In Jerusalem, a New Meaning for 'The Wrong Side of the Tracks'

The city's Train Track Park, once a dark, creepy area covered with brush and litter, has been reborn as a lovely place to sit and stroll. But change comes with a cost, and the neighborhood's residents have been hit with the bill.

Ilene Prusher
Ilene Prusher
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Ilene Prusher
Ilene Prusher

A decade ago, when I was visiting Jerusalem from Istanbul, a friend suggested I walk over the old train tracks separating the German Colony from Baka to get to Abu Tor, where I was staying.

“It’ll be close to midnight. I don’t want to cross the tracks at that hour on my own,” I said, suggesting a longer but safer route along the main roads.

The friend was shocked. I had been spending time reporting in Baghdad and Kabul. Did I really give a second’s thought to my safety in Jerusalem? I did, because I’d survived life in those cities by being meticulous about my security; I rarely went anywhere unaccompanied. Jerusalem, I’d learned from personal experience, was no Disneyland – it has its thieves and predators. And at midnight, there was nothing more desolate and creepy than the old train tracks. Dark, overgrown with brush and scattered with various bits of junk and city gardening tools, it was the last place I wanted to walk alone.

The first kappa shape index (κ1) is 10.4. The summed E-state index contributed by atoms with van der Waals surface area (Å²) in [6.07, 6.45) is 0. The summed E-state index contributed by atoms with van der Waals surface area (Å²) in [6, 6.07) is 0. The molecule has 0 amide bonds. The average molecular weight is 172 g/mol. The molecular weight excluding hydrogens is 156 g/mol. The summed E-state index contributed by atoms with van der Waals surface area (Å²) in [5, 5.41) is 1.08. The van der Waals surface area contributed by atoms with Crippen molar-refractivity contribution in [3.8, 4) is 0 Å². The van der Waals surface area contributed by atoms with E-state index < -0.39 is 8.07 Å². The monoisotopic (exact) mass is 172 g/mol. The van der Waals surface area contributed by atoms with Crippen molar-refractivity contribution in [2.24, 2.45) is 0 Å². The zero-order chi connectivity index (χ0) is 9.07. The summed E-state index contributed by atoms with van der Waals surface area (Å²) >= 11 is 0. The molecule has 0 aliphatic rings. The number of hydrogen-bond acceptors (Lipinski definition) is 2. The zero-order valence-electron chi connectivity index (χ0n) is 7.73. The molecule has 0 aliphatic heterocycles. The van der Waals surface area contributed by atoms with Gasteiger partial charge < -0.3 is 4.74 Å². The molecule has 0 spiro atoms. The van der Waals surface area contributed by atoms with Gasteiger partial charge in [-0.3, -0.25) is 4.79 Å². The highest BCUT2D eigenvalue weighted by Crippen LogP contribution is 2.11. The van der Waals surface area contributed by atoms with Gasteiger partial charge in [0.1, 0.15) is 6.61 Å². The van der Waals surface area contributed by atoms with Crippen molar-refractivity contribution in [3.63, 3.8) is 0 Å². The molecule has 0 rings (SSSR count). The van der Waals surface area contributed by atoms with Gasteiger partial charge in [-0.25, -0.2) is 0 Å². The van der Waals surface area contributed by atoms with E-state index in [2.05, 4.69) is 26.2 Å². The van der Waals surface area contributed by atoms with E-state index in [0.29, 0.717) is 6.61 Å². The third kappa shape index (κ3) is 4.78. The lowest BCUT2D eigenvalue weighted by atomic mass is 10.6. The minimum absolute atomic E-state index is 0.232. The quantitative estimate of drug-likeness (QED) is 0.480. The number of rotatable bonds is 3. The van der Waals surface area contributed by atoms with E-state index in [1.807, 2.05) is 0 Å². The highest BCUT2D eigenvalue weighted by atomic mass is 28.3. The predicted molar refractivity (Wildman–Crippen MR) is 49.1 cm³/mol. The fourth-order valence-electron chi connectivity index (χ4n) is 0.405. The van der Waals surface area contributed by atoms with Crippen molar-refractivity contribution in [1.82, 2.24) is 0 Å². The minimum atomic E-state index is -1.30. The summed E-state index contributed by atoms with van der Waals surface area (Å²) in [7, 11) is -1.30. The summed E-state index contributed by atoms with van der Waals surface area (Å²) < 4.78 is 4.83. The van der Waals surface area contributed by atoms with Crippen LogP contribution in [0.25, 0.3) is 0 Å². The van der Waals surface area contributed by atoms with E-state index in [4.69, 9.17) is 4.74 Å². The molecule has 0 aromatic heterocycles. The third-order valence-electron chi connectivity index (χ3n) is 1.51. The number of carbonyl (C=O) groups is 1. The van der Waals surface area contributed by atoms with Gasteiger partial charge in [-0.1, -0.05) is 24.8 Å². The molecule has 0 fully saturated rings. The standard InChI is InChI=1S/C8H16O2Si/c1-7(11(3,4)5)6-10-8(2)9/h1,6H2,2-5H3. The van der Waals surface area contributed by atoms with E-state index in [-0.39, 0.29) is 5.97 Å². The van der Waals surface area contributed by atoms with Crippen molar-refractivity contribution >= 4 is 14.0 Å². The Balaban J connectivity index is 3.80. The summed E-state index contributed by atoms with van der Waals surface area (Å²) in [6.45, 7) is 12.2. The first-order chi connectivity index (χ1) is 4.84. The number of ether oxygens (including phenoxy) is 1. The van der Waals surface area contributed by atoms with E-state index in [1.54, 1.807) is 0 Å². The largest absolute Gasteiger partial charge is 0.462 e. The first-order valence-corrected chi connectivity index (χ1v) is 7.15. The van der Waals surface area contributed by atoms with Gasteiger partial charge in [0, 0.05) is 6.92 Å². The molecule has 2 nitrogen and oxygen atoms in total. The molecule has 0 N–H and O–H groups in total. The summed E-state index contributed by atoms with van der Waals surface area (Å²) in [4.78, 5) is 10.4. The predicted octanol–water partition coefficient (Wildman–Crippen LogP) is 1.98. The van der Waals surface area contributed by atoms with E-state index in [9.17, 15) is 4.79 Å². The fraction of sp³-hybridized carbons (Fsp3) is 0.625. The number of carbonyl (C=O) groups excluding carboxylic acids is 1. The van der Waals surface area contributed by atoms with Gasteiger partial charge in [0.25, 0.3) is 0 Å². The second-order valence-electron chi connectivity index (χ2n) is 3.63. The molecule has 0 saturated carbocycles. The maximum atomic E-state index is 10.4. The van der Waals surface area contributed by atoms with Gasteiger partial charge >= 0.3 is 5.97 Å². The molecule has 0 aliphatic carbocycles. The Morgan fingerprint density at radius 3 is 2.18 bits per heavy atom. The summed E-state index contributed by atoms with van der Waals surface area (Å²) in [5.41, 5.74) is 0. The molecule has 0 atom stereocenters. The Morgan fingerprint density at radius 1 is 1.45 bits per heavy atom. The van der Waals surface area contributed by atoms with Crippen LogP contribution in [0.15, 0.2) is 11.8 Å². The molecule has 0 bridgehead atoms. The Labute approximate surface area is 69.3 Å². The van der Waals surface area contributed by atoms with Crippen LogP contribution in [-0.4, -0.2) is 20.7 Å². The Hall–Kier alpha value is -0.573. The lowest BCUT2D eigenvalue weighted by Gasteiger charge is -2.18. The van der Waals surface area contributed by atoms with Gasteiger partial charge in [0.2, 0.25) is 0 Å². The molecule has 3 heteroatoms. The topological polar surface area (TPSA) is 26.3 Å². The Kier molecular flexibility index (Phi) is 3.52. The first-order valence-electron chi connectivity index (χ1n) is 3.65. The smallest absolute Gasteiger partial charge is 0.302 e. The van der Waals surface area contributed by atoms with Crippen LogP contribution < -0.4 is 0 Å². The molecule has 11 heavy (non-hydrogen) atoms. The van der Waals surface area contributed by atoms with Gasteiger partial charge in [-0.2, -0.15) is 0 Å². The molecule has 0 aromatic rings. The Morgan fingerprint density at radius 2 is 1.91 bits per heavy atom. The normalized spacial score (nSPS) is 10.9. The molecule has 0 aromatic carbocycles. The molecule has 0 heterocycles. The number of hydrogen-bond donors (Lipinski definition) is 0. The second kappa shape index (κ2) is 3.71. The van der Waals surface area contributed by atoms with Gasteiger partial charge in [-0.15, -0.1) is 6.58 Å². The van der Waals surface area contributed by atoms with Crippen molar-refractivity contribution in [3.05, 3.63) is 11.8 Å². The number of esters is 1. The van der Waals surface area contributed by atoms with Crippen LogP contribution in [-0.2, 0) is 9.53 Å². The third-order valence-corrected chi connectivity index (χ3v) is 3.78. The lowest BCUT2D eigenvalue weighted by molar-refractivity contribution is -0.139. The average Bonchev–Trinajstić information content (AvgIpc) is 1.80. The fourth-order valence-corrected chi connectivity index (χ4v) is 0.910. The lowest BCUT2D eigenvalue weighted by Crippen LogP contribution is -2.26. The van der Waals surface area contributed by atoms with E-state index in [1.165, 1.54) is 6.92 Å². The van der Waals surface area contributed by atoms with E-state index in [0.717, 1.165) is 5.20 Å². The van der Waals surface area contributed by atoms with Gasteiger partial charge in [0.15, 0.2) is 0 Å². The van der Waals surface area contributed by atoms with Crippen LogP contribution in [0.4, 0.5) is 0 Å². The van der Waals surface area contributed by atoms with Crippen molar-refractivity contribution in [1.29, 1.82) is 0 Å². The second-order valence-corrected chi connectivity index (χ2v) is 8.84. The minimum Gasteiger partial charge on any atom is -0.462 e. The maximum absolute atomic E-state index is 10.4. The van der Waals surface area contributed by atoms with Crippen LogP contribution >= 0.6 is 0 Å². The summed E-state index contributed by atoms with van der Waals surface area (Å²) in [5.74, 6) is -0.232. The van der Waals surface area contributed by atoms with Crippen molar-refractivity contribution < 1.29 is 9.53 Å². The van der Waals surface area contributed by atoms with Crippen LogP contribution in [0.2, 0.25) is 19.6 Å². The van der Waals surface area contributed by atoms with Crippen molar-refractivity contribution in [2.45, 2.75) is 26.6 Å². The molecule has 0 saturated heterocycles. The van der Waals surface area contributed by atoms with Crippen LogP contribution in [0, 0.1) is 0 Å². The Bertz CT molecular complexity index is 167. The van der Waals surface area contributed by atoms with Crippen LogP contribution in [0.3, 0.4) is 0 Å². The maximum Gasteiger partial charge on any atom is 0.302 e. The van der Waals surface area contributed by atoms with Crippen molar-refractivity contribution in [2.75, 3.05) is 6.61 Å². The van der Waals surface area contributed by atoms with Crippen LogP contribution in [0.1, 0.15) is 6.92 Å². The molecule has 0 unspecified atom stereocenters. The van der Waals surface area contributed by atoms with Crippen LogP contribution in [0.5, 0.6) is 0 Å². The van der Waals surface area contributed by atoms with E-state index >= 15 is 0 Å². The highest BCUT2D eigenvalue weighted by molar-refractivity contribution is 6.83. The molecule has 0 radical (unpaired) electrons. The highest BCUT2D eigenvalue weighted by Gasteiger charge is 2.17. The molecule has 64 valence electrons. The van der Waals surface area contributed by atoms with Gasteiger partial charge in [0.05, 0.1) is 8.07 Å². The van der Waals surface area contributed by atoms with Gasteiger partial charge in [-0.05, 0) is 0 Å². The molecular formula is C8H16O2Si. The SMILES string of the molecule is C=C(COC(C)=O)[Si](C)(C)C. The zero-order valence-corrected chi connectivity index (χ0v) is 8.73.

Today, I live a few minutes’ walk from the same crossing. But now it's the Train Track Park, which has totally transformed the city – at least this part of it. Wide and well-lit, I can now take a late-night power walk and find myself in good company with other pacers, runners, and bikers, as well as couples on smoochy strolls. On Shabbat and on holidays I can enjoy going for a long walk with my family, letting my two-year-old run ahead or putter along on his three-wheel bimba without a worry.

The best part is that the park is being expanded, and will eventually reach Malha. On Friday, I went for a power walk with two friends to see what it would be like to leave the already well-traversed area that goes through the German Colony and Baka and head further south. The path chugs peacefully past the Katamonim on one side, Mekor Haim and then the Talpiot industrial zone on the other. Eventually it gets to Beit Safafa, an Arab village which was split in two between 1948 and 1967. During that period, the northern third was part of Israeli Jerusalem, and the southern two-thirds were under Jordanian rule.

As we pushed forward in the wind, we were suddenly in the middle of the village, listening to the start of Friday prayers from one of the mosques and looking over an emerald-green soccer field where young boys played. And as we passed the Yad b’Yad School for Bilingual Education, where students learn in both Hebrew and in Arabic, I was filled with a sense that there are some beautiful things happening in Jerusalem. Thanks to the track, people from Beit Safafa and Baka are crossing paths, and not just at the mall. What exactly this means remains to be seen. “Maybe we’ll start a Powerwalkers for Peace,” my friend joked.